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Gorham students learn skills about running a business in the real world

At Village Elementary School, faculty are proving you can never be too young to begin learning about how to run a business.

GORHAM, Maine — Fifth graders in the gifted and talented (GT) program at Village Elementary School in Gorham are working on a project to learn what it takes to run a business. 

Mow's Munchies came to help out. 

The teacher of the gifted and talented program, Christine Karcanes, was there to experience this opportunity with the students. 

"They are each making their own food truck, business plan, advertising, using their own recipes, and working with fractions," Karcanes said. "At the end of this project—we are just starting it—they will make a 3D model of their own food truck and present it to their class." 

Mow's Munchies let the students take a tour of the food truck, learn some tricks in the kitchen, and give them advice on their own projects.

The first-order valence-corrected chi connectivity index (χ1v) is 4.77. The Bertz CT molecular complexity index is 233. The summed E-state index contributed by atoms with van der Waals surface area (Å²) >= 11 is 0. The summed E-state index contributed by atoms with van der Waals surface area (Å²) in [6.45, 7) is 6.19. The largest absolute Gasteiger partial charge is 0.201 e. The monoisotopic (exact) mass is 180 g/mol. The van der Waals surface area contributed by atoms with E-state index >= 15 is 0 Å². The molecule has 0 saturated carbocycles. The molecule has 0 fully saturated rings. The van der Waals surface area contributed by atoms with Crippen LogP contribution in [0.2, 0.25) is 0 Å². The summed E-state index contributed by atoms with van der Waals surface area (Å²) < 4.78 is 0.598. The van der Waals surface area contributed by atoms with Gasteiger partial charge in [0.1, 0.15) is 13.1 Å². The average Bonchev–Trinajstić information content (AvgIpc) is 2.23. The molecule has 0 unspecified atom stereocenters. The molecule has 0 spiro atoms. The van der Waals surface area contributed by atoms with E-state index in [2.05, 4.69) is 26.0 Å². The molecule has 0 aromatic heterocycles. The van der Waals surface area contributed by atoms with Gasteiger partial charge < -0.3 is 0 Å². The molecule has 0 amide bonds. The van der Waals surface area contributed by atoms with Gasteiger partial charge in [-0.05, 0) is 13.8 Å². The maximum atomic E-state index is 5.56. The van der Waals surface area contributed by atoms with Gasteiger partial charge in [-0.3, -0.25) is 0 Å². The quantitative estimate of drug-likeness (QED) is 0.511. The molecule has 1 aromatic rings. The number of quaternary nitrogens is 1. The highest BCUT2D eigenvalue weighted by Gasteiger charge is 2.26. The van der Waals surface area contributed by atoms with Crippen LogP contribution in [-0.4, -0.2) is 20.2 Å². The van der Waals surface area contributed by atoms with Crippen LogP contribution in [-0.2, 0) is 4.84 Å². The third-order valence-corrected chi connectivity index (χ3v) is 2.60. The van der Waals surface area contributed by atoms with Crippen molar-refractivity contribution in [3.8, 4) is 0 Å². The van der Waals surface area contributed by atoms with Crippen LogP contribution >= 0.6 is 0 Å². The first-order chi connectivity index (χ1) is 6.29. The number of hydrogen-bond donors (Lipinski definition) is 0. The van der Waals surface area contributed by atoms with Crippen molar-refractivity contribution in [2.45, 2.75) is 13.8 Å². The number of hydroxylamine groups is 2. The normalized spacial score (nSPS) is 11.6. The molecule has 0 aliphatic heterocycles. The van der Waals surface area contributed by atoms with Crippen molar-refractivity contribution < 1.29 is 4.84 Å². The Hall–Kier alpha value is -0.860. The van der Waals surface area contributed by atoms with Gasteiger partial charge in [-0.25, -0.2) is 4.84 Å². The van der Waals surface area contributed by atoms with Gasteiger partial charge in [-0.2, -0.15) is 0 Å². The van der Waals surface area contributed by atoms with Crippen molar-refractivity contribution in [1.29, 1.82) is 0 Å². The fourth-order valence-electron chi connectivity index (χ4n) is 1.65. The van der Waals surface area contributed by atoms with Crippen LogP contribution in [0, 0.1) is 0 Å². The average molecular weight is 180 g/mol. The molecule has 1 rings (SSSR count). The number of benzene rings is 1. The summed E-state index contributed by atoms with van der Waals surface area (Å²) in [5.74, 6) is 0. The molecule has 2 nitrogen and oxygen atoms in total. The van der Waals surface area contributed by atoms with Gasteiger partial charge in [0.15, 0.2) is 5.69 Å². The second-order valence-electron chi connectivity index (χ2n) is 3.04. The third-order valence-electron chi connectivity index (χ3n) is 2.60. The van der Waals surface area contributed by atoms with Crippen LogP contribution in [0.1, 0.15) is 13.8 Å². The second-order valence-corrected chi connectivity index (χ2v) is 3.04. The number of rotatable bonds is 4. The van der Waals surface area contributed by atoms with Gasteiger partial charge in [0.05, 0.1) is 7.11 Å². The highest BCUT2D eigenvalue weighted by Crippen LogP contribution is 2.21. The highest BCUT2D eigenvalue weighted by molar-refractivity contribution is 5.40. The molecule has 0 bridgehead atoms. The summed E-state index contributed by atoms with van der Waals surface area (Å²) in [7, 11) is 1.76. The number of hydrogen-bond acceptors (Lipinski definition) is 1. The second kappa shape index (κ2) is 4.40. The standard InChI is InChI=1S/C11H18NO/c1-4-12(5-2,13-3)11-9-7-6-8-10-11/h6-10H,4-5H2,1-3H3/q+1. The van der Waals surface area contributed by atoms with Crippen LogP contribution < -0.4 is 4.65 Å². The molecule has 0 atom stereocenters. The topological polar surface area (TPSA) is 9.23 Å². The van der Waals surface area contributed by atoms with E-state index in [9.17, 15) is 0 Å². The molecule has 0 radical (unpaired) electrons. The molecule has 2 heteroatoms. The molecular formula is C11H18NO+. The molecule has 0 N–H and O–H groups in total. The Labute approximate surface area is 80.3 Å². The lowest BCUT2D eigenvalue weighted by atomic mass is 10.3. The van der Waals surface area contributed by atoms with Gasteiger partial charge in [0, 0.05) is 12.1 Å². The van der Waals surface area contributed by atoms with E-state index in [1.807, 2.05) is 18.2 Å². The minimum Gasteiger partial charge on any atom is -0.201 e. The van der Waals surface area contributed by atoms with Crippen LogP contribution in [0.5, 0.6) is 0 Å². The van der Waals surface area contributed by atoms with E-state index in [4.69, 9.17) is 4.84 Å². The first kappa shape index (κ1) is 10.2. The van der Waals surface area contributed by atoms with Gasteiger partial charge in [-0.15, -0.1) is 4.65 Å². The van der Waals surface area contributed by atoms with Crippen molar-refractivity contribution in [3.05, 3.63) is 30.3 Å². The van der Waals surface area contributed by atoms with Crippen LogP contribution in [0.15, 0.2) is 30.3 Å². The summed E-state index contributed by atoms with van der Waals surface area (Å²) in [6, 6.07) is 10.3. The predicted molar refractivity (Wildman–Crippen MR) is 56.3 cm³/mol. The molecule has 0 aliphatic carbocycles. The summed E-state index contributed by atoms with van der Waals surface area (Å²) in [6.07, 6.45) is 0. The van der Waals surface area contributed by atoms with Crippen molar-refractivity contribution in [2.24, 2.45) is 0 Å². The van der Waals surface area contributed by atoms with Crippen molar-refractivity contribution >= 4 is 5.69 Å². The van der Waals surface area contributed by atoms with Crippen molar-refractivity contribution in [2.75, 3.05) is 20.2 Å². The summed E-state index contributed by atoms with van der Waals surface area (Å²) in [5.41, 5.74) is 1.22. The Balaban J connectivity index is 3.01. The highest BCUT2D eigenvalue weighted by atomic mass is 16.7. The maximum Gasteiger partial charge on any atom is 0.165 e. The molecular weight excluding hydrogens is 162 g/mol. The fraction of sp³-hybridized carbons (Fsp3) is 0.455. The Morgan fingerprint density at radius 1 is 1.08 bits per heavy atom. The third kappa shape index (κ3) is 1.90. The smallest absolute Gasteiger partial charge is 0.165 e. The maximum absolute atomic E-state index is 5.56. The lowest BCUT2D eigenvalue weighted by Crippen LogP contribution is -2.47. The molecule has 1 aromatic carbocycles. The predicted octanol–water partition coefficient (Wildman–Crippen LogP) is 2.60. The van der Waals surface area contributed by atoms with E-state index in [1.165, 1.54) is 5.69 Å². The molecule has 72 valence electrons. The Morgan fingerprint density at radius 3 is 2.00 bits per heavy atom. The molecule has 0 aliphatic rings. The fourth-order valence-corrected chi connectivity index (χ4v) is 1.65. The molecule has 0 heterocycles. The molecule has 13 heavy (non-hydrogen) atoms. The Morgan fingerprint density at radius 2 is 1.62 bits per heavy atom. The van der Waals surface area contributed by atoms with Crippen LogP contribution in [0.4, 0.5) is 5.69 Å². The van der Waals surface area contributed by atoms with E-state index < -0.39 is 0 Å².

"My one suggestion to you when you start a truck is to make sure you have something that's your own," the owner of Mow's Munchies, Kate Dargie, said. "We have our own homemade Mow's sauce, you want things that'll draw people in that they can't go buy at the store.

The students raved about how great the food was. One student said his favorite part was turning a raw potato into fresh french fries.

The students had to test into the GT program and receive teacher recommendations. The program is aimed at enriching their learning experience by using real-world scenarios.

What better way to make math come alive for the students than by having a food truck come to the school?

This is Dargie's first year owning a food truck. What makes her business different is that her menu is not only for people but for pets, too.

"We have a dog named Mowgli, hence Mow's Munchies ... One of the things we wanted was we like to take him everywhere and we thought, 'Wow, there's not enough things to do or places to take animals,' so then we started this," Dargie said. "We thought, 'Why don't we have food for dogs so when they are hanging out with their owners they can have a tasty treat, too.'" 

The food truck business is working on making homemade dog bones this year. 

Dargie challenged the fifth graders to come up with their own burger recipe to cook up in their fictitious food trucks, and if it's really good, she'll put it up on her menu board for everyone to enjoy.

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